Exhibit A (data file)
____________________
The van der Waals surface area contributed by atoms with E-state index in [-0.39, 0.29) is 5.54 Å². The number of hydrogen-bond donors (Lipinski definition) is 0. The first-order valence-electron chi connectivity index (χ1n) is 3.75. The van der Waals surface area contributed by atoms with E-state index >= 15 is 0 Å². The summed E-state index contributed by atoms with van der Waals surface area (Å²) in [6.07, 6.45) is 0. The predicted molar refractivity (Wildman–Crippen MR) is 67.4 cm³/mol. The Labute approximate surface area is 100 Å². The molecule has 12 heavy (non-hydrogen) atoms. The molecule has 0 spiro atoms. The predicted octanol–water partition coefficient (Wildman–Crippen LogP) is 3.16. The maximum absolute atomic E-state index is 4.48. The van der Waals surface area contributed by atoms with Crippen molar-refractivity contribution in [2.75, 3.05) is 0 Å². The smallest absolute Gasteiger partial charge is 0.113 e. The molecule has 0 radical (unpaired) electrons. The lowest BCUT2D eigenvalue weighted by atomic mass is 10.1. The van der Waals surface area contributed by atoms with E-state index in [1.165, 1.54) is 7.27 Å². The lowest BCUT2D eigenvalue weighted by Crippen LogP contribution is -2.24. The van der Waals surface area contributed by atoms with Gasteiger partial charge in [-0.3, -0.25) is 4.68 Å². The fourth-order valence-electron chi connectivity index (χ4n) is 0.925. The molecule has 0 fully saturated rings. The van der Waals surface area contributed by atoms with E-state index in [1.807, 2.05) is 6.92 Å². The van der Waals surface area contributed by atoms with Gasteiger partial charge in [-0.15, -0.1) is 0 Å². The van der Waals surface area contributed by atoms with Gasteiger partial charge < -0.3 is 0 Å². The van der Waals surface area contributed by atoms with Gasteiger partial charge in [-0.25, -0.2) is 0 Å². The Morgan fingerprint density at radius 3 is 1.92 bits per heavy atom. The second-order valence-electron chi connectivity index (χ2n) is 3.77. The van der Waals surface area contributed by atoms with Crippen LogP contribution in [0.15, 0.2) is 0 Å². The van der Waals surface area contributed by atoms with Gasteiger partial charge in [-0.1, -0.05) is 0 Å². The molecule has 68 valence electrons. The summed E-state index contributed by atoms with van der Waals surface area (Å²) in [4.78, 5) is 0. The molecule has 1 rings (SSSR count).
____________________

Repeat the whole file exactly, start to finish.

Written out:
The van der Waals surface area contributed by atoms with E-state index in [-0.39, 0.29) is 5.54 Å². The number of hydrogen-bond donors (Lipinski definition) is 0. The first-order valence-electron chi connectivity index (χ1n) is 3.75. The van der Waals surface area contributed by atoms with E-state index >= 15 is 0 Å². The summed E-state index contributed by atoms with van der Waals surface area (Å²) in [6.07, 6.45) is 0. The predicted molar refractivity (Wildman–Crippen MR) is 67.4 cm³/mol. The Labute approximate surface area is 100 Å². The molecule has 12 heavy (non-hydrogen) atoms. The molecule has 0 spiro atoms. The predicted octanol–water partition coefficient (Wildman–Crippen LogP) is 3.16. The maximum absolute atomic E-state index is 4.48. The van der Waals surface area contributed by atoms with Crippen molar-refractivity contribution in [2.75, 3.05) is 0 Å². The smallest absolute Gasteiger partial charge is 0.113 e. The molecule has 0 radical (unpaired) electrons. The lowest BCUT2D eigenvalue weighted by atomic mass is 10.1. The van der Waals surface area contributed by atoms with E-state index in [1.165, 1.54) is 7.27 Å². The lowest BCUT2D eigenvalue weighted by Crippen LogP contribution is -2.24. The van der Waals surface area contributed by atoms with Gasteiger partial charge in [-0.3, -0.25) is 4.68 Å². The fourth-order valence-electron chi connectivity index (χ4n) is 0.925. The molecule has 0 fully saturated rings. The van der Waals surface area contributed by atoms with E-state index in [1.807, 2.05) is 6.92 Å². The van der Waals surface area contributed by atoms with Gasteiger partial charge in [-0.15, -0.1) is 0 Å². The van der Waals surface area contributed by atoms with Gasteiger partial charge < -0.3 is 0 Å². The van der Waals surface area contributed by atoms with Gasteiger partial charge in [-0.25, -0.2) is 0 Å². The Morgan fingerprint density at radius 3 is 1.92 bits per heavy atom. The second-order valence-electron chi connectivity index (χ2n) is 3.77. The van der Waals surface area contributed by atoms with Crippen LogP contribution in [0.15, 0.2) is 0 Å². The van der Waals surface area contributed by atoms with Gasteiger partial charge in [-0.1, -0.05) is 0 Å². The molecule has 68 valence electrons. The summed E-state index contributed by atoms with van der Waals surface area (Å²) in [4.78, 5) is 0. The molecule has 1 rings (SSSR count).